Whilst the plant is quite young, the first-formed leaves are not modified in any way, but those next formed have their terminal leaflets reduced in size, and soon all the leaves assume the structure represented in the following drawing. This leaf bore nine leaflets; the lower ones being much subdivided. The terminal portion of the petiole, about 1.5 inch in length (above the leaflet f), is thinner and more elongated than the lower part, and may be considered as the tendril. The leaflets borne by this part are greatly reduced in size, being, on an average, about the tenth of an inch in length and very narrow; one small leaflet measured one-twelfth of an inch in length and one-seventy-fifth in breadth (2.116 mm. and 0.339 mm.), so that it was almost microscopically minute. All the reduced leaflets have branching nerves, and terminate in little spines, like those of the fully developed leaflets. Every gradation could be traced, until we come to branchlets (as a and d in the figure) which show no vestige of a lamina or blade. Occasionally all the terminal branchlets of the petiole are in this condition, and we then have a true tendril.

The several terminal branches of the petiole bearing the much reduced leaflets (a, b, c, d) are highly sensitive, for a loop of thread weighing only the one-sixteenth of a grain (4.05 mg.) caused them to become greatly curved in under 4 hrs. When the loop was removed, the petioles straightened themselves in about the same time. The petiole (e) was rather less sensitive; and in another specimen, in which the corresponding petiole bore rather larger leaflets, a loop of thread weighing one-eighth of a grain did not cause curvature until 18 hrs. had elapsed. Loops of thread weighing one-fourth of a grain, left suspended on the lower petioles (f to l) during several days, produced no effect. Yet the three petioles f, g, and h were not quite insensible, for when left in contact with a stick for a day or two they slowly curled round it. Thus the sensibility of the petiole gradually diminishes from the tendril-like extremity to the base. The internodes of the stem are not at all sensitive, which makes Mohl's statement that they are sometimes converted into tendrils the more surprising, not to say improbable.

The whole leaf, whilst young and sensitive, stands almost vertically upwards, as we have seen to be the case with many tendrils. It is in continual movement, and one that I observed swept at an average rate of about 2 hrs. for each revolution, large, though irregular, ellipses, which were sometimes narrow, sometimes broad, with their longer axes directed to different points of the compass. The young internodes, likewise revolved irregularly in ellipses or spires; so that by these combined movements a considerable space was swept for a support. If the terminal and attenuated portion of a petiole fails to seize any object, it ultimately bends downwards and inwards, and soon loses all irritability and power of movement. This bending down differs much in nature from that which occurs with the extremities of the young leaves in many species of Clematis; for these, when thus bent downwards or hooked, first acquire their full degree of sensitiveness.

Dicentra thalictrifolia.--In this allied plant the metamorphosis of the terminal leaflets is complete, and they are converted into perfect tendrils. Whilst the plant is young, the tendrils appear like modified branches, and a distinguished botanist thought that they were of this nature; but in a full-grown plant there can be no doubt, as I am assured by Dr. Hooker, that they are modified leaves. When of full size, they are above 5 inches in length; they bifurcate twice, thrice, or even four times; their extremities are hooked and blunt. All the branches of the tendrils are sensitive on all sides, but the basal portion of the main stem is only slightly so. The terminal branches when lightly rubbed with a twig became curved in the course of from 30 m. to 42 m., and straightened themselves in between 10 hrs. and 20 hrs. A loop of thread weighing one-eighth of a grain plainly caused the thinner branches to bend, as did occasionally a loop weighing one-sixteenth of a grain; but this latter weight, though left suspended, was not sufficient to cause a permanent flexure. The whole leaf with its tendril, as well as the young upper internodes, revolves vigorously and quickly, though irregularly, and thus sweeps a wide space. The figure traced on a bell-glass was either an irregular spire or a zigzag line. The nearest approach to an ellipse was an elongated figure of 8, with one end a little open, and this was completed in 1 hr. 53 m. During a period of 6 hrs. 17 m. another shoot made a complex figure, apparently representing three and a half ellipses. When the lower part of the petiole bearing the leaflets was securely fastened, the tendril itself described similar but much smaller figures.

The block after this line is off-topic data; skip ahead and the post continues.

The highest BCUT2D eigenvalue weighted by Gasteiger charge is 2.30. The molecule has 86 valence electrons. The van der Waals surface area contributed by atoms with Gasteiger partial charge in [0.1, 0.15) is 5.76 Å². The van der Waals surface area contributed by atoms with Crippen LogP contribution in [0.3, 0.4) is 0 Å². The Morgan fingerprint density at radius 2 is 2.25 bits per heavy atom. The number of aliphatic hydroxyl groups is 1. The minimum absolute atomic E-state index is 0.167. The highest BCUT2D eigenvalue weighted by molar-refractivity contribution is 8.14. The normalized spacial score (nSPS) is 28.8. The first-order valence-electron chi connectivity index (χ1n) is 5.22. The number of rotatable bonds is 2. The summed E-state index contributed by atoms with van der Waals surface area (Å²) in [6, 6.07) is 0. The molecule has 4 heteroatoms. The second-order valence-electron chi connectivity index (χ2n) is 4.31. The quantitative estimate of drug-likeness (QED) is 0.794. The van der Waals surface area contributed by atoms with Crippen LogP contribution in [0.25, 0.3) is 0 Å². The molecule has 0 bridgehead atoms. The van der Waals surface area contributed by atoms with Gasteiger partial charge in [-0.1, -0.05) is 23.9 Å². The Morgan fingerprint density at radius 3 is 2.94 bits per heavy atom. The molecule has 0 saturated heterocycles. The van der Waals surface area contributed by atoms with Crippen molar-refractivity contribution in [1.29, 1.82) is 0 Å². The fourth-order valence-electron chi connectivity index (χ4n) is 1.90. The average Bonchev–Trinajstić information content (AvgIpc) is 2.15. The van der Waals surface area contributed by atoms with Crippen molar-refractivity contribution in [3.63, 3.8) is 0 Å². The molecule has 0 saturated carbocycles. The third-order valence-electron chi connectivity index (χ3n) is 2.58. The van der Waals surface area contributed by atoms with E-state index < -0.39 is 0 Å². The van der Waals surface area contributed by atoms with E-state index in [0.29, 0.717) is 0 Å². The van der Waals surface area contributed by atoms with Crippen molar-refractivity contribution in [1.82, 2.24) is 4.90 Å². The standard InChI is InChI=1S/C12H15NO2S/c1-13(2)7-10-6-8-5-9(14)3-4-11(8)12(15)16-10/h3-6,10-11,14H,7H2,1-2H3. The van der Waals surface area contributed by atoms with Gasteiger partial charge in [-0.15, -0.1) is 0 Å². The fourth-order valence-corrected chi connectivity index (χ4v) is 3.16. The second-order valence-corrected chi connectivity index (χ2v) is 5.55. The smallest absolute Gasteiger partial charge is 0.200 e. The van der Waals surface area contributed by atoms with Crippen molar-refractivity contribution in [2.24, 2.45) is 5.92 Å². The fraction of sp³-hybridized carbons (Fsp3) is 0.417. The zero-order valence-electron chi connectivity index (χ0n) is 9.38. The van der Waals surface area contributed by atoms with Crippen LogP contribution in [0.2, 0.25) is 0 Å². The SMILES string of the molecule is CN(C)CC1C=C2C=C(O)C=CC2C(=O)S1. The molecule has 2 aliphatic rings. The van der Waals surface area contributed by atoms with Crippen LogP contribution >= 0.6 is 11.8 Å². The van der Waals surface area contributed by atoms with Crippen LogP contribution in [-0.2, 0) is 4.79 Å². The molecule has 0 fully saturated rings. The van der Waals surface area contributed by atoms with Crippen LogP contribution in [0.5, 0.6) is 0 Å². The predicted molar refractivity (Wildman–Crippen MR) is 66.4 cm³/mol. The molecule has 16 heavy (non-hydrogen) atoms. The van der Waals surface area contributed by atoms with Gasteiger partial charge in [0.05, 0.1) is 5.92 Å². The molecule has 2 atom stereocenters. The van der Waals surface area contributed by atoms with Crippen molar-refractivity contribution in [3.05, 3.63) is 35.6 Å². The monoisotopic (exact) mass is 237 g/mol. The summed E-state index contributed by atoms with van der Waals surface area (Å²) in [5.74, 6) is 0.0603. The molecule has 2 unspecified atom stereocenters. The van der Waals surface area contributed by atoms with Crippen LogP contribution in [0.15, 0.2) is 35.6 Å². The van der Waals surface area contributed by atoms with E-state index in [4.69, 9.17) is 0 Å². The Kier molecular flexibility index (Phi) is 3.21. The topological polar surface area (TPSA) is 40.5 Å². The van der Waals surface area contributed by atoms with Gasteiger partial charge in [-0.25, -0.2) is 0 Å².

This species climbs well. The tendrils after clasping a stick become thicker and more rigid; but the blunt hooks do not turn and adapt themselves to the supporting surface, as is done in so perfect a manner by some Bignoniaceae and Cobaea. The tendrils of young plants, two or three feet in height, are only half the length of those borne by the same plant when grown taller, and they do not contract spirally after clasping a support, but only become slightly flexuous. Full-sized tendrils, on the other hand, contract spirally, with the exception of the thick basal portion. Tendrils which have caught nothing simply bend downwards and inwards, like the extremities of the leaves of the Corydalis claviculata. But in all cases the petiole after a time is angularly and abruptly bent downwards like that of Eccremocarpus.

The Movements and Habits of Climbing Plants Page 43

Charles Darwin

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Charles Darwin

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